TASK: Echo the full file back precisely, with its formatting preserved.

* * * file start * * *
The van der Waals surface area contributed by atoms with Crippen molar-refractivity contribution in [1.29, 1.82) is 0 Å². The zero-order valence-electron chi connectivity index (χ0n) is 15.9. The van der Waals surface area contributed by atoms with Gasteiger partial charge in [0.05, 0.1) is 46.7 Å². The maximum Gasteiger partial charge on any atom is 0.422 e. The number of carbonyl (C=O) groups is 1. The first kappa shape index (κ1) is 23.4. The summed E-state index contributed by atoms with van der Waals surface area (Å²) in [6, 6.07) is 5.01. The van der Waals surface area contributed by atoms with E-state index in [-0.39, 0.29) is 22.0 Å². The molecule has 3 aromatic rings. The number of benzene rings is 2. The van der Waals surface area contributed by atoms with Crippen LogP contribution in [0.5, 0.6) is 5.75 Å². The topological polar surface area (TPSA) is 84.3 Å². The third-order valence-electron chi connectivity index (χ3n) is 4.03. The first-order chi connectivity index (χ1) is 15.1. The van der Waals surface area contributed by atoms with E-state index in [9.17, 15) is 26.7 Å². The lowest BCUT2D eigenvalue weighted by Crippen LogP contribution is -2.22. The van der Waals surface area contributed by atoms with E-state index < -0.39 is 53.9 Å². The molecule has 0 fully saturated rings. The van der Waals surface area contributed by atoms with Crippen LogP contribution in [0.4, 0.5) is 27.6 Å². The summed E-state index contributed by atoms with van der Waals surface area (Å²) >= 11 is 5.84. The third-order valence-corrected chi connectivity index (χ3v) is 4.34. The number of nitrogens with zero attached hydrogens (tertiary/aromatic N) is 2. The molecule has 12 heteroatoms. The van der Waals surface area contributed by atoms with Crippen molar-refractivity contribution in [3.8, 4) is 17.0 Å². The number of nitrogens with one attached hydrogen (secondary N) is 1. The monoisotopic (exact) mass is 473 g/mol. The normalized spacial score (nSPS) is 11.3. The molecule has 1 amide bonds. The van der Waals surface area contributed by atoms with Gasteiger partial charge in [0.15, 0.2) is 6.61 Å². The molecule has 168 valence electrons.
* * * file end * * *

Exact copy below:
The van der Waals surface area contributed by atoms with Crippen molar-refractivity contribution in [1.29, 1.82) is 0 Å². The zero-order valence-electron chi connectivity index (χ0n) is 15.9. The van der Waals surface area contributed by atoms with Gasteiger partial charge in [0.05, 0.1) is 46.7 Å². The maximum Gasteiger partial charge on any atom is 0.422 e. The number of carbonyl (C=O) groups is 1. The first kappa shape index (κ1) is 23.4. The summed E-state index contributed by atoms with van der Waals surface area (Å²) in [6, 6.07) is 5.01. The van der Waals surface area contributed by atoms with E-state index in [-0.39, 0.29) is 22.0 Å². The molecule has 3 aromatic rings. The number of benzene rings is 2. The van der Waals surface area contributed by atoms with Crippen LogP contribution in [0.5, 0.6) is 5.75 Å². The topological polar surface area (TPSA) is 84.3 Å². The third-order valence-electron chi connectivity index (χ3n) is 4.03. The first-order chi connectivity index (χ1) is 15.1. The van der Waals surface area contributed by atoms with E-state index in [9.17, 15) is 26.7 Å². The lowest BCUT2D eigenvalue weighted by Crippen LogP contribution is -2.22. The van der Waals surface area contributed by atoms with E-state index < -0.39 is 53.9 Å². The molecule has 0 fully saturated rings. The van der Waals surface area contributed by atoms with Crippen LogP contribution in [0.4, 0.5) is 27.6 Å². The summed E-state index contributed by atoms with van der Waals surface area (Å²) >= 11 is 5.84. The third-order valence-corrected chi connectivity index (χ3v) is 4.34. The number of nitrogens with zero attached hydrogens (tertiary/aromatic N) is 2. The molecule has 12 heteroatoms. The van der Waals surface area contributed by atoms with Crippen molar-refractivity contribution in [3.8, 4) is 17.0 Å². The number of nitrogens with one attached hydrogen (secondary N) is 1. The monoisotopic (exact) mass is 473 g/mol. The normalized spacial score (nSPS) is 11.3. The molecule has 1 amide bonds. The van der Waals surface area contributed by atoms with Gasteiger partial charge in [0.15, 0.2) is 6.61 Å². The molecule has 168 valence electrons.